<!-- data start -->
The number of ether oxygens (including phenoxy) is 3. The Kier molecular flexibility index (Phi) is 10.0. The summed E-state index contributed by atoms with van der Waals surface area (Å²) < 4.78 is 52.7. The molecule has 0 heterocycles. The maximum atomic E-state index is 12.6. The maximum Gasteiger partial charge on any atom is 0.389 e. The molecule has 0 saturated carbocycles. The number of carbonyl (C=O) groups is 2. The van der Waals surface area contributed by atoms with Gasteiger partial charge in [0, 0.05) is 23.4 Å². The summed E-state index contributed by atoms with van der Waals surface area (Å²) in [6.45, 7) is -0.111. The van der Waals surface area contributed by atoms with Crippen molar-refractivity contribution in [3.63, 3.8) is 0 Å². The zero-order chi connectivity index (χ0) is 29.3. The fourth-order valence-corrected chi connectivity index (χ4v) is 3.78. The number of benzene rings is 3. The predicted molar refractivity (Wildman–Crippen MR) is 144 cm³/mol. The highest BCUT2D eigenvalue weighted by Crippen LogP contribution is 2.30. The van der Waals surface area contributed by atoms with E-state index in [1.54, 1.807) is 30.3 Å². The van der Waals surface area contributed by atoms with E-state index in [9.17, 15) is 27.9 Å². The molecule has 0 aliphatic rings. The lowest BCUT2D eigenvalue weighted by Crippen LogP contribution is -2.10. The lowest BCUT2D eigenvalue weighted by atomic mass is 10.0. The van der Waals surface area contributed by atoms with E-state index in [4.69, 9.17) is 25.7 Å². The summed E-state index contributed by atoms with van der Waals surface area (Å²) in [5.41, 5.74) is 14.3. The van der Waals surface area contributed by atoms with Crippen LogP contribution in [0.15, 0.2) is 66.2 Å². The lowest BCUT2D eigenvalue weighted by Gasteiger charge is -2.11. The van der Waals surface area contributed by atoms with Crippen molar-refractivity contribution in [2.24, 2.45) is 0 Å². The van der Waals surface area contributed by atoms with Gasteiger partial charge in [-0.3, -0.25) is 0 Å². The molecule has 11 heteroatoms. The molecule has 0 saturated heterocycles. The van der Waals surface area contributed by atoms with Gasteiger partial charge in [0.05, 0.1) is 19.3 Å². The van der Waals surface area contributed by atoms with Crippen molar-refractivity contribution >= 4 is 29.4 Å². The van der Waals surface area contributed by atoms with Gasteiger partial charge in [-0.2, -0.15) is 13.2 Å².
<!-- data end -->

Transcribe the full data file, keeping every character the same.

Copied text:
The number of ether oxygens (including phenoxy) is 3. The Kier molecular flexibility index (Phi) is 10.0. The summed E-state index contributed by atoms with van der Waals surface area (Å²) < 4.78 is 52.7. The molecule has 0 heterocycles. The maximum atomic E-state index is 12.6. The maximum Gasteiger partial charge on any atom is 0.389 e. The molecule has 0 saturated carbocycles. The number of carbonyl (C=O) groups is 2. The van der Waals surface area contributed by atoms with Gasteiger partial charge in [0, 0.05) is 23.4 Å². The summed E-state index contributed by atoms with van der Waals surface area (Å²) in [6.45, 7) is -0.111. The van der Waals surface area contributed by atoms with Crippen molar-refractivity contribution in [3.63, 3.8) is 0 Å². The zero-order chi connectivity index (χ0) is 29.3. The fourth-order valence-corrected chi connectivity index (χ4v) is 3.78. The number of benzene rings is 3. The predicted molar refractivity (Wildman–Crippen MR) is 144 cm³/mol. The highest BCUT2D eigenvalue weighted by Crippen LogP contribution is 2.30. The van der Waals surface area contributed by atoms with E-state index in [1.54, 1.807) is 30.3 Å². The van der Waals surface area contributed by atoms with E-state index in [9.17, 15) is 27.9 Å². The molecule has 0 aliphatic rings. The lowest BCUT2D eigenvalue weighted by Crippen LogP contribution is -2.10. The lowest BCUT2D eigenvalue weighted by atomic mass is 10.0. The van der Waals surface area contributed by atoms with E-state index in [4.69, 9.17) is 25.7 Å². The summed E-state index contributed by atoms with van der Waals surface area (Å²) in [5.41, 5.74) is 14.3. The van der Waals surface area contributed by atoms with Crippen LogP contribution in [0.15, 0.2) is 66.2 Å². The lowest BCUT2D eigenvalue weighted by Gasteiger charge is -2.11. The van der Waals surface area contributed by atoms with Crippen molar-refractivity contribution in [2.24, 2.45) is 0 Å². The van der Waals surface area contributed by atoms with Gasteiger partial charge in [-0.3, -0.25) is 0 Å². The molecule has 11 heteroatoms. The molecule has 0 saturated heterocycles. The van der Waals surface area contributed by atoms with Gasteiger partial charge in [0.05, 0.1) is 19.3 Å². The van der Waals surface area contributed by atoms with Crippen molar-refractivity contribution >= 4 is 29.4 Å². The van der Waals surface area contributed by atoms with Gasteiger partial charge in [-0.2, -0.15) is 13.2 Å².